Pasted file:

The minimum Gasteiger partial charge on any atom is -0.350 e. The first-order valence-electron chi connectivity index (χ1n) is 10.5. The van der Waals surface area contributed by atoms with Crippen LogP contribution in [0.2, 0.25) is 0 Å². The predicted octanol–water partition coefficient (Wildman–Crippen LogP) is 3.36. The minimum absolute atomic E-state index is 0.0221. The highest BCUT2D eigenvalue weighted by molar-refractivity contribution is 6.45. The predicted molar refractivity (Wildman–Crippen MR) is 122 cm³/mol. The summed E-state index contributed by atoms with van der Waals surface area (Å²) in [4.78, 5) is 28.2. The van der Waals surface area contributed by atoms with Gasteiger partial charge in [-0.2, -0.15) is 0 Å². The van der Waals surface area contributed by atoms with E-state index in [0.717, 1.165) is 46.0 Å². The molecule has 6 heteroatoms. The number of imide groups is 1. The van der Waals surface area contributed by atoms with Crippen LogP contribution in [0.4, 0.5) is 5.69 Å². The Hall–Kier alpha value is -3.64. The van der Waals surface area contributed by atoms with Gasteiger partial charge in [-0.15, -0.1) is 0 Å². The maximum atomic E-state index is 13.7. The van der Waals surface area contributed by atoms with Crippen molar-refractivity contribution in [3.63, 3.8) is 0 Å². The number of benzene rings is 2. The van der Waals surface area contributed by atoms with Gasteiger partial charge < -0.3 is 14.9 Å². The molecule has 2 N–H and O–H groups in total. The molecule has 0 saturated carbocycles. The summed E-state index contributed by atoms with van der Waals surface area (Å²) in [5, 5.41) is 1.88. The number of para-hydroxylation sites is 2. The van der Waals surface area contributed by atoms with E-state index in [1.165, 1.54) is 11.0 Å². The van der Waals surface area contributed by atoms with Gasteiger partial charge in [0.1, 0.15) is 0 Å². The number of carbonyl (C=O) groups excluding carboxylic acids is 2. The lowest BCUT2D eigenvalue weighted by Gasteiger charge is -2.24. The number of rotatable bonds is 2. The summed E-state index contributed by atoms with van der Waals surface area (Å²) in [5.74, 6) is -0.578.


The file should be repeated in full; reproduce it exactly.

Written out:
The minimum Gasteiger partial charge on any atom is -0.350 e. The first-order valence-electron chi connectivity index (χ1n) is 10.5. The van der Waals surface area contributed by atoms with Crippen LogP contribution in [0.2, 0.25) is 0 Å². The predicted octanol–water partition coefficient (Wildman–Crippen LogP) is 3.36. The minimum absolute atomic E-state index is 0.0221. The highest BCUT2D eigenvalue weighted by molar-refractivity contribution is 6.45. The predicted molar refractivity (Wildman–Crippen MR) is 122 cm³/mol. The summed E-state index contributed by atoms with van der Waals surface area (Å²) in [4.78, 5) is 28.2. The van der Waals surface area contributed by atoms with Gasteiger partial charge in [-0.2, -0.15) is 0 Å². The van der Waals surface area contributed by atoms with E-state index in [0.717, 1.165) is 46.0 Å². The molecule has 6 heteroatoms. The number of imide groups is 1. The van der Waals surface area contributed by atoms with Crippen LogP contribution in [0.4, 0.5) is 5.69 Å². The Hall–Kier alpha value is -3.64. The van der Waals surface area contributed by atoms with Gasteiger partial charge in [-0.15, -0.1) is 0 Å². The maximum atomic E-state index is 13.7. The van der Waals surface area contributed by atoms with Crippen molar-refractivity contribution in [3.63, 3.8) is 0 Å². The number of benzene rings is 2. The van der Waals surface area contributed by atoms with Gasteiger partial charge < -0.3 is 14.9 Å². The molecule has 2 N–H and O–H groups in total. The molecule has 0 saturated carbocycles. The summed E-state index contributed by atoms with van der Waals surface area (Å²) in [5, 5.41) is 1.88. The number of para-hydroxylation sites is 2. The van der Waals surface area contributed by atoms with E-state index in [1.165, 1.54) is 11.0 Å². The van der Waals surface area contributed by atoms with Gasteiger partial charge in [0.1, 0.15) is 0 Å². The number of carbonyl (C=O) groups excluding carboxylic acids is 2. The lowest BCUT2D eigenvalue weighted by Gasteiger charge is -2.24. The number of rotatable bonds is 2. The summed E-state index contributed by atoms with van der Waals surface area (Å²) in [5.74, 6) is -0.578.